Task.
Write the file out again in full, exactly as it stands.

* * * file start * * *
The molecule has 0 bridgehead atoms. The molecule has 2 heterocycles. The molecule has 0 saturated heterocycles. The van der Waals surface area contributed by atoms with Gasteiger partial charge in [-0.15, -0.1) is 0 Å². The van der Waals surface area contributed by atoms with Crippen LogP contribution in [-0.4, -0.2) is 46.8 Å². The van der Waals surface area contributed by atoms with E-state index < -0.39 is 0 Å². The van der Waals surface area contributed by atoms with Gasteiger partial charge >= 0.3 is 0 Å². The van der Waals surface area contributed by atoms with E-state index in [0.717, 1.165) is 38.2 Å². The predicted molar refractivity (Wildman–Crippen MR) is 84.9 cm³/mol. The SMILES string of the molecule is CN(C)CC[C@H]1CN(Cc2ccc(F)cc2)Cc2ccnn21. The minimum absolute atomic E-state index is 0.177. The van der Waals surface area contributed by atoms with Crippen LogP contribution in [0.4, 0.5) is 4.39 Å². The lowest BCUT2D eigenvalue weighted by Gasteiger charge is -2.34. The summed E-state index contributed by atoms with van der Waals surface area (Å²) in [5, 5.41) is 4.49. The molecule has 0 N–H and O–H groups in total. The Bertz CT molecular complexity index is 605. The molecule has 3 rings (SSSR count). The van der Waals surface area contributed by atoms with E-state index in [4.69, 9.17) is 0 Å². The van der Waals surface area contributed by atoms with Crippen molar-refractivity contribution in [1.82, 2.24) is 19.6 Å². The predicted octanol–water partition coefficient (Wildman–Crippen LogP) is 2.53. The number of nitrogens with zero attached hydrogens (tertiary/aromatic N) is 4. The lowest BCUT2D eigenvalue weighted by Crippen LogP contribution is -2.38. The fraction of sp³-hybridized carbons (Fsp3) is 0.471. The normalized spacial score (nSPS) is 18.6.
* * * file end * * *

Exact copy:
The molecule has 0 bridgehead atoms. The molecule has 2 heterocycles. The molecule has 0 saturated heterocycles. The van der Waals surface area contributed by atoms with Gasteiger partial charge in [-0.15, -0.1) is 0 Å². The van der Waals surface area contributed by atoms with Crippen LogP contribution in [-0.4, -0.2) is 46.8 Å². The van der Waals surface area contributed by atoms with E-state index < -0.39 is 0 Å². The van der Waals surface area contributed by atoms with Gasteiger partial charge >= 0.3 is 0 Å². The van der Waals surface area contributed by atoms with E-state index in [0.717, 1.165) is 38.2 Å². The predicted molar refractivity (Wildman–Crippen MR) is 84.9 cm³/mol. The SMILES string of the molecule is CN(C)CC[C@H]1CN(Cc2ccc(F)cc2)Cc2ccnn21. The minimum absolute atomic E-state index is 0.177. The van der Waals surface area contributed by atoms with Crippen LogP contribution in [0.4, 0.5) is 4.39 Å². The lowest BCUT2D eigenvalue weighted by Gasteiger charge is -2.34. The summed E-state index contributed by atoms with van der Waals surface area (Å²) in [5, 5.41) is 4.49. The molecule has 0 N–H and O–H groups in total. The Bertz CT molecular complexity index is 605. The molecule has 3 rings (SSSR count). The van der Waals surface area contributed by atoms with E-state index in [4.69, 9.17) is 0 Å². The van der Waals surface area contributed by atoms with Crippen molar-refractivity contribution in [1.82, 2.24) is 19.6 Å². The predicted octanol–water partition coefficient (Wildman–Crippen LogP) is 2.53. The number of nitrogens with zero attached hydrogens (tertiary/aromatic N) is 4. The lowest BCUT2D eigenvalue weighted by Crippen LogP contribution is -2.38. The fraction of sp³-hybridized carbons (Fsp3) is 0.471. The normalized spacial score (nSPS) is 18.6.